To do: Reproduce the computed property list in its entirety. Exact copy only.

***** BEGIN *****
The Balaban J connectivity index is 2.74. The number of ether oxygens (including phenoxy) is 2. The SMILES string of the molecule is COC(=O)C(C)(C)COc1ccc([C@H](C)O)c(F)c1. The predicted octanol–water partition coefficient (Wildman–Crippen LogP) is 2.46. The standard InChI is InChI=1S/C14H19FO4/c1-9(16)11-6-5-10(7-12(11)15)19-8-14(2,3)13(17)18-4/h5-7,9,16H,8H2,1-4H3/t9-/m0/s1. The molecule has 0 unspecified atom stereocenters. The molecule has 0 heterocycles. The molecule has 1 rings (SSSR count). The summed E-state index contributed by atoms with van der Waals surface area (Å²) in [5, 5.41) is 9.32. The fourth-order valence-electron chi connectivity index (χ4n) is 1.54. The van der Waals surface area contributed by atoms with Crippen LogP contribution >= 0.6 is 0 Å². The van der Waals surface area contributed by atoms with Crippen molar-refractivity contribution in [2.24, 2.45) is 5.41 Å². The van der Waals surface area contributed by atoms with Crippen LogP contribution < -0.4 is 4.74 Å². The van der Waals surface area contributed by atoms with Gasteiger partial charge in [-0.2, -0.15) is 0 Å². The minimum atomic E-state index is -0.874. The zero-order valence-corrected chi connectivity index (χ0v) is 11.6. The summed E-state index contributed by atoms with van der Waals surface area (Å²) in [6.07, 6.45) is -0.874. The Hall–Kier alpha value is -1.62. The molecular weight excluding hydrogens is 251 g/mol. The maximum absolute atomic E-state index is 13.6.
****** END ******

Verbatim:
The Balaban J connectivity index is 2.74. The number of ether oxygens (including phenoxy) is 2. The SMILES string of the molecule is COC(=O)C(C)(C)COc1ccc([C@H](C)O)c(F)c1. The predicted octanol–water partition coefficient (Wildman–Crippen LogP) is 2.46. The standard InChI is InChI=1S/C14H19FO4/c1-9(16)11-6-5-10(7-12(11)15)19-8-14(2,3)13(17)18-4/h5-7,9,16H,8H2,1-4H3/t9-/m0/s1. The molecule has 0 unspecified atom stereocenters. The molecule has 0 heterocycles. The molecule has 1 rings (SSSR count). The summed E-state index contributed by atoms with van der Waals surface area (Å²) in [5, 5.41) is 9.32. The fourth-order valence-electron chi connectivity index (χ4n) is 1.54. The van der Waals surface area contributed by atoms with Crippen LogP contribution >= 0.6 is 0 Å². The van der Waals surface area contributed by atoms with Crippen molar-refractivity contribution in [2.24, 2.45) is 5.41 Å². The van der Waals surface area contributed by atoms with Crippen LogP contribution < -0.4 is 4.74 Å². The van der Waals surface area contributed by atoms with Gasteiger partial charge in [-0.2, -0.15) is 0 Å². The minimum atomic E-state index is -0.874. The zero-order valence-corrected chi connectivity index (χ0v) is 11.6. The summed E-state index contributed by atoms with van der Waals surface area (Å²) in [6.07, 6.45) is -0.874. The Hall–Kier alpha value is -1.62. The molecular weight excluding hydrogens is 251 g/mol. The maximum absolute atomic E-state index is 13.6.